Most people probably would not consider creating a game where players can shoot powerful energy balls from their hands in augmented reality an item for their bucket list.
But for Japanese entrepreneur Hiroshi Fukuda, getting kids to live out their fantasies of becoming heroes, like the characters in the "Dragon Ball" blockbuster manga-anime franchise, was a childhood dream turned reality.
Yearning for his own superpowers as a boy, Fukuda was motivated to make a game that virtually achieves the same for players in real life, while allowing them to also reap the benefits of exercise.
In HADO, a creation of Fukuda's start-up Meleap Inc., players in head-mounted displays and armband sensors battle opponents by firing energy balls by thrusting their hands forward and dodge virtual counter-shots by actually moving their bodies.
There are variations of HADO, which means "wave motion" in English, including one in which players battle virtual monsters and a kart game where they collect virtual coins while riding in small vehicles.
"HADO is the combination of motion sensor, smartphone, AR tech, and sports, which creates a whole new experience that we call techno sports," Meleap says in describing its invention.
The sensors detect body movements and the smartphone-equipped goggle-like displays enable players to view energy balls on an actual court, or other real-world environment, in the background. Players get the virtual experience of being inside a video game.
For the 30-year-old Fukuda, who earned a master's degree in architecture from the University of Tokyo's graduate school, the game is a step toward achieving a wish on his bucket list he made after deep introspection.
"My answer was I wanted to do something magical, and I thought new technologies like AR can make it possible," Fukuda said.
He quit Recruit Holdings Co., a major Japanese company providing services ranging from recruitment to housing information, and started Meleap with his friend Hitoshi Araki in January 2014, now the company's chief architect officer.
After joining a start-up support program offered by mobile carrier KDDI Corp. and receiving business advice, the two with no previous experience of launching gaming applications succeeded in completing a HADO prototype in January 2015, said Fukuda, Meleap's chief executive officer.
The company launched the game in December 2015, choosing its first regular playing field within the Huis Ten Bosch theme park in Nagasaki Prefecture, southwestern Japan, and received an overwhelmingly positive response from customers, he said.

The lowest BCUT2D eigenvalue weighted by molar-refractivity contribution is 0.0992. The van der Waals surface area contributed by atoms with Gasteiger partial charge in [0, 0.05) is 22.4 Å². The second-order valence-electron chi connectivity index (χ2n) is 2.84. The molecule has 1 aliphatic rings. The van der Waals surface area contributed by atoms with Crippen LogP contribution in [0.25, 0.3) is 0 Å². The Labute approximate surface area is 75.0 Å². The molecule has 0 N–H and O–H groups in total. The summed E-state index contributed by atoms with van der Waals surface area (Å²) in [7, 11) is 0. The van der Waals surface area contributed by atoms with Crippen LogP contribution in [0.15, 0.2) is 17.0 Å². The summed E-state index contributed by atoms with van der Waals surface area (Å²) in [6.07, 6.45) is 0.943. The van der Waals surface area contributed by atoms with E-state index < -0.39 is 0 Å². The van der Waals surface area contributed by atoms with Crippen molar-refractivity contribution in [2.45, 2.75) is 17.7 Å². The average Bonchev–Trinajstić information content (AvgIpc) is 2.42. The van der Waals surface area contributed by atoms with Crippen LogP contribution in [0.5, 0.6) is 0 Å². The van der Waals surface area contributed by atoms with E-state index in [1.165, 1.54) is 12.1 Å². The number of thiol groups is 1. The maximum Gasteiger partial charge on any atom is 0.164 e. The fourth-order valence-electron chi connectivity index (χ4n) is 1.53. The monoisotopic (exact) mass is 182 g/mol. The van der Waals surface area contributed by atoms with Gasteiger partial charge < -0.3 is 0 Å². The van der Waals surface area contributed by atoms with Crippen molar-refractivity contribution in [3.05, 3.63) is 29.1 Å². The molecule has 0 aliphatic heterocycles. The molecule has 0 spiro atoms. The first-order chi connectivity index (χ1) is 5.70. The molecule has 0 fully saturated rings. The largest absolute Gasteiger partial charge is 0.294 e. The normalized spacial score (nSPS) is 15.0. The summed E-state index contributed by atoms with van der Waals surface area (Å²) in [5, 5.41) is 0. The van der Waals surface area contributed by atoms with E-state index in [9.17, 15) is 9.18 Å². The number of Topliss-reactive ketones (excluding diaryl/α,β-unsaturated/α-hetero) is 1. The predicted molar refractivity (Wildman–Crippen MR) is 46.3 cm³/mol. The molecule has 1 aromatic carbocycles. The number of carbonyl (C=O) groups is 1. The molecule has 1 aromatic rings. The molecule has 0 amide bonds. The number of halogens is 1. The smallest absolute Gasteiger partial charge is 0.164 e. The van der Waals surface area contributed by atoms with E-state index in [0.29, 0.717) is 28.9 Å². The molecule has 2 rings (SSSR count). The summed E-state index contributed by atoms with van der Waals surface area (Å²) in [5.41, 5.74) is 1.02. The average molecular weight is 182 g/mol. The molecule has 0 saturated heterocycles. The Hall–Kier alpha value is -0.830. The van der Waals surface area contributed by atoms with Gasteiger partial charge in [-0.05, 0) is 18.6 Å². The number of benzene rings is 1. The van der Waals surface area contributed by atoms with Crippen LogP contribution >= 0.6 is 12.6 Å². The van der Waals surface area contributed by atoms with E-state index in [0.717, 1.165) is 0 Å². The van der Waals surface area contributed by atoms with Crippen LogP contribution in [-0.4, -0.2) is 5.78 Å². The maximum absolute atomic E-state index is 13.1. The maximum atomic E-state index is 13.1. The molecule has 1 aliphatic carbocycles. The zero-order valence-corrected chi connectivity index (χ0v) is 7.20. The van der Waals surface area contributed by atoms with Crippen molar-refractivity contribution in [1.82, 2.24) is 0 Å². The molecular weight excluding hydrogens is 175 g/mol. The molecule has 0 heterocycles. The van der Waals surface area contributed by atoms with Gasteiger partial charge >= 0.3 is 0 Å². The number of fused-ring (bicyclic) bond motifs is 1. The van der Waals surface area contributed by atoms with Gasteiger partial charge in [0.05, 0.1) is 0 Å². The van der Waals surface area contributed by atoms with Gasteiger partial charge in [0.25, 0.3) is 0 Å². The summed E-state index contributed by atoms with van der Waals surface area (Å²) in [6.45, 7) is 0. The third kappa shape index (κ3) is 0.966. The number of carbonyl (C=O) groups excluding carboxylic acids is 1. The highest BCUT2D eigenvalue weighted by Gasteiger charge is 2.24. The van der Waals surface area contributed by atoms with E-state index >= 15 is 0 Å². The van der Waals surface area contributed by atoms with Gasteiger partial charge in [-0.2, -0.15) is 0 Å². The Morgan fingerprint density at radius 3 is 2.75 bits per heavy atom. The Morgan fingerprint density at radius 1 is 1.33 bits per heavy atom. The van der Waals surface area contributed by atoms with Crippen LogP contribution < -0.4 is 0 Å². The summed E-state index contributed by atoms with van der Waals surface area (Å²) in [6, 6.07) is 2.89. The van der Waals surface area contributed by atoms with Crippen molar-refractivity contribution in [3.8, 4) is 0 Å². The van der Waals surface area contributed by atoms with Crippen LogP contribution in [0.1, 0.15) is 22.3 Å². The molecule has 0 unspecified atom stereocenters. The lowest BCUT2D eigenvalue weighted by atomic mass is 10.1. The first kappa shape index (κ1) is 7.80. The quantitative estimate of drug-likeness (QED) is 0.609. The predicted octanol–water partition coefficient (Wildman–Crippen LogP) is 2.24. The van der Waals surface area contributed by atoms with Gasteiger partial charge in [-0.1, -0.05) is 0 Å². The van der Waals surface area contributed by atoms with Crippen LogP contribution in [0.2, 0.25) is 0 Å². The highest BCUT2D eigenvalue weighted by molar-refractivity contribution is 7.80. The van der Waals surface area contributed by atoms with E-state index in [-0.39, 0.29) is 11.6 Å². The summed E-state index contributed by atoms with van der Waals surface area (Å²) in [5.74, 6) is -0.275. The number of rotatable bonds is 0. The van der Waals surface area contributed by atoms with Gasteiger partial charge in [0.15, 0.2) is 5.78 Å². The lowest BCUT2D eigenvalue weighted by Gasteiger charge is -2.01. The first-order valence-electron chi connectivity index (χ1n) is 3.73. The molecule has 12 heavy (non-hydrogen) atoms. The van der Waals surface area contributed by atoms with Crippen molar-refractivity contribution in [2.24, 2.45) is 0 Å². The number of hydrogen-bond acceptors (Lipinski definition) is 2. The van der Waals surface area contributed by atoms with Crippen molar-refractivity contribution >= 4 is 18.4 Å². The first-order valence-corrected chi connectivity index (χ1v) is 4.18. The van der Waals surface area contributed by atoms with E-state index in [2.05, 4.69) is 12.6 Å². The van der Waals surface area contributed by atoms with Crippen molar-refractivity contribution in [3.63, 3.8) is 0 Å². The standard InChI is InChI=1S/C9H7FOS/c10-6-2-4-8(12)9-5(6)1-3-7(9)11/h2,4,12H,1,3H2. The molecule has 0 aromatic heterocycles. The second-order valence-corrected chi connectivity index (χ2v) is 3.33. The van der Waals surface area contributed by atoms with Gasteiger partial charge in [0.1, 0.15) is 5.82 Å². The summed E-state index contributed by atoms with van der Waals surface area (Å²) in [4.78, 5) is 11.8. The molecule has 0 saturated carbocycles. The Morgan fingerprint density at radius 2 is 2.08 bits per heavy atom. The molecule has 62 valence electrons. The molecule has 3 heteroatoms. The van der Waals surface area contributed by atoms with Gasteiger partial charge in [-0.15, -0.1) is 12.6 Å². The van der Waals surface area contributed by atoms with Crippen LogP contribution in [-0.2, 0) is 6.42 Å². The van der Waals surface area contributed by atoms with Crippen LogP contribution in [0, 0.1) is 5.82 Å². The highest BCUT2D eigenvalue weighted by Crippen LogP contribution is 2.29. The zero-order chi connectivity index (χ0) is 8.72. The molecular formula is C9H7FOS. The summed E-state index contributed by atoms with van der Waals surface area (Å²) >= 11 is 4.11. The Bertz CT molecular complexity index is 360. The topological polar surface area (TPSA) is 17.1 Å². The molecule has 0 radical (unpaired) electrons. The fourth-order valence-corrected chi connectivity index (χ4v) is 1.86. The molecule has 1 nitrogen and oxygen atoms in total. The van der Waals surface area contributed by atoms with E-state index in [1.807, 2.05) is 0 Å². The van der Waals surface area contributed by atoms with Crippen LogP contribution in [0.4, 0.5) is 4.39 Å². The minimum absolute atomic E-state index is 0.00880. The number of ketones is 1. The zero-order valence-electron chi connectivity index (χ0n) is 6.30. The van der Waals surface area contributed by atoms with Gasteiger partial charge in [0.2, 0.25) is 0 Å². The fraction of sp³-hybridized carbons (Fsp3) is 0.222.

As of the end of August, the game was available in nine locations in Japan and 12 places in nine countries and regions abroad. Most of the playing fields are located in theme parks and game arcades, which in turn sell game time to customers.
The total number of HADO playing fields is set to increase to 43, more than half of which will be overseas, by the end of the year.
According to information technology research firm International Data Corporation Japan, the global market of AR and Virtual Realty hardware, software and related services is expected to expand 19-fold from 2017 to $215 billion in 2021.
IDC analyst Akira Sugawara said the Japanese market of AR games is still in its budding phase and its rate of growth lags behind other countries. A key to its expansion lies on how fast prices of gadgets required to play the games become affordable to the general public, he said.
In HADO interpersonal battles, players earn points by striking other players with energy balls while using virtual protective shields they can place before themselves by raising their arms. The player with the highest score within the time limit wins.
"This game can be played intuitively without language," said Fukuda.
Players can also form their own battle strategies by using the armband's in-game adjustment function, such as for changing energy ball speed or protective powers.
Meleap occasionally holds HADO tournaments and offers rewards to attract publicity to the e-sport and motivate core players.
"Sports create drama, like when someone practices for years from their childhood and finally shines in world games. I think techno sports can create such a thrilling scene and I want to make it happen," Fukuda said.
Fukuda aims to create a professional HADO league after taking Meleap public in 2020. The Tokyo-based company, with around 20 employees, projects to report around 100 million yen ($890,000) in sales in the fiscal year through November.
Frequent HADO players and beginners formed a team at a playing field at an entertainment complex in Tokyo's Akihabara district on an evening in August.
Masahiro Maeda, a 24-year-old dancer, was among them as he came to practice ahead of an upcoming tournament. "In this game, both physical strength and strategy matter a lot. It's a sport that requires deeper insight than you'd think."
Kumiko Fukasawa, 35, who works at a nearby office, appeared to have moved into the world of fantasy and magic after playing the game for the first time. "In my daily life, it's impossible to shoot blue fire balls but I did it here," she said with a smile.
The company plans to eventually sell the display and sensor devices to make the game available on a mass scale.
Fukuda pointed to ample possibilities of AR technologies and wearable devices in the coming future.
"There should be many people in the world who once dreamed of having magical powers, like those in Harry Potter and Dragon Ball," Fukuda said. "I want to realize people's dreams that had been thought impossible to make true."